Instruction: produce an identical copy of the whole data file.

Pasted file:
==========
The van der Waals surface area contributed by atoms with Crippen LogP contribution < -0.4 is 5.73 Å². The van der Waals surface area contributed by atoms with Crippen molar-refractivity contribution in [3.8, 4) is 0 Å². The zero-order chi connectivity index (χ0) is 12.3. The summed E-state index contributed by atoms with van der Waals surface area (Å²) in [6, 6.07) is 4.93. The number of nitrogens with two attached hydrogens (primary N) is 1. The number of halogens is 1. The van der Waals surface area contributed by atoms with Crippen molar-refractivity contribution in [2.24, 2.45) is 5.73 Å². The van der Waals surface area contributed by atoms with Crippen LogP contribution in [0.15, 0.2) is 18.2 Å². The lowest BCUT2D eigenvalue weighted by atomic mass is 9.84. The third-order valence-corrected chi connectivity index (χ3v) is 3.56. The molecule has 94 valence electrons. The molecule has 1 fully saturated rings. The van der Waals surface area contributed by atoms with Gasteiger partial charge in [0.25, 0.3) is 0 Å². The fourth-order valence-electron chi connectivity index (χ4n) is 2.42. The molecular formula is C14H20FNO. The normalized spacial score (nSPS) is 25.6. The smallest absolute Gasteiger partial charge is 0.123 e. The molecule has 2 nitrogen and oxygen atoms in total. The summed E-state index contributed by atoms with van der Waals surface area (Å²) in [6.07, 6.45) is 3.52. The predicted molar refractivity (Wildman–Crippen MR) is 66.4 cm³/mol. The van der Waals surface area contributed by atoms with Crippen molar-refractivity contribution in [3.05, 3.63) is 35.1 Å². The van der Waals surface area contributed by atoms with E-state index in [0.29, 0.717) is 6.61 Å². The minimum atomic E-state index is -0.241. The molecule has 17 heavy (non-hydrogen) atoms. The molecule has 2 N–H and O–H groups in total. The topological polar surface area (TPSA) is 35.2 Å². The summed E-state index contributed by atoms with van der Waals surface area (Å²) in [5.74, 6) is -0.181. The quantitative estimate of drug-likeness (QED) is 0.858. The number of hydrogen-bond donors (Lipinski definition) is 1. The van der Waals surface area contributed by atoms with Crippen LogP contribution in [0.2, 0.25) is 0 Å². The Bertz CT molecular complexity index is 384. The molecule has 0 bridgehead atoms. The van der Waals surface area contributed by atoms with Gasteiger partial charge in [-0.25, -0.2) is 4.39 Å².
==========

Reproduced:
The van der Waals surface area contributed by atoms with Crippen LogP contribution < -0.4 is 5.73 Å². The van der Waals surface area contributed by atoms with Crippen molar-refractivity contribution in [3.8, 4) is 0 Å². The zero-order chi connectivity index (χ0) is 12.3. The summed E-state index contributed by atoms with van der Waals surface area (Å²) in [6, 6.07) is 4.93. The number of nitrogens with two attached hydrogens (primary N) is 1. The number of halogens is 1. The van der Waals surface area contributed by atoms with Crippen molar-refractivity contribution in [2.24, 2.45) is 5.73 Å². The van der Waals surface area contributed by atoms with Crippen LogP contribution in [0.15, 0.2) is 18.2 Å². The lowest BCUT2D eigenvalue weighted by atomic mass is 9.84. The third-order valence-corrected chi connectivity index (χ3v) is 3.56. The molecule has 94 valence electrons. The molecule has 1 fully saturated rings. The van der Waals surface area contributed by atoms with Gasteiger partial charge in [0.25, 0.3) is 0 Å². The fourth-order valence-electron chi connectivity index (χ4n) is 2.42. The molecular formula is C14H20FNO. The normalized spacial score (nSPS) is 25.6. The smallest absolute Gasteiger partial charge is 0.123 e. The molecule has 2 nitrogen and oxygen atoms in total. The summed E-state index contributed by atoms with van der Waals surface area (Å²) in [6.07, 6.45) is 3.52. The predicted molar refractivity (Wildman–Crippen MR) is 66.4 cm³/mol. The van der Waals surface area contributed by atoms with Crippen molar-refractivity contribution in [3.05, 3.63) is 35.1 Å². The van der Waals surface area contributed by atoms with E-state index in [0.29, 0.717) is 6.61 Å². The minimum atomic E-state index is -0.241. The molecule has 17 heavy (non-hydrogen) atoms. The molecule has 2 N–H and O–H groups in total. The topological polar surface area (TPSA) is 35.2 Å². The summed E-state index contributed by atoms with van der Waals surface area (Å²) in [5.74, 6) is -0.181. The quantitative estimate of drug-likeness (QED) is 0.858. The number of hydrogen-bond donors (Lipinski definition) is 1. The van der Waals surface area contributed by atoms with Crippen LogP contribution in [0.2, 0.25) is 0 Å². The Bertz CT molecular complexity index is 384. The molecule has 0 bridgehead atoms. The van der Waals surface area contributed by atoms with Gasteiger partial charge in [-0.25, -0.2) is 4.39 Å².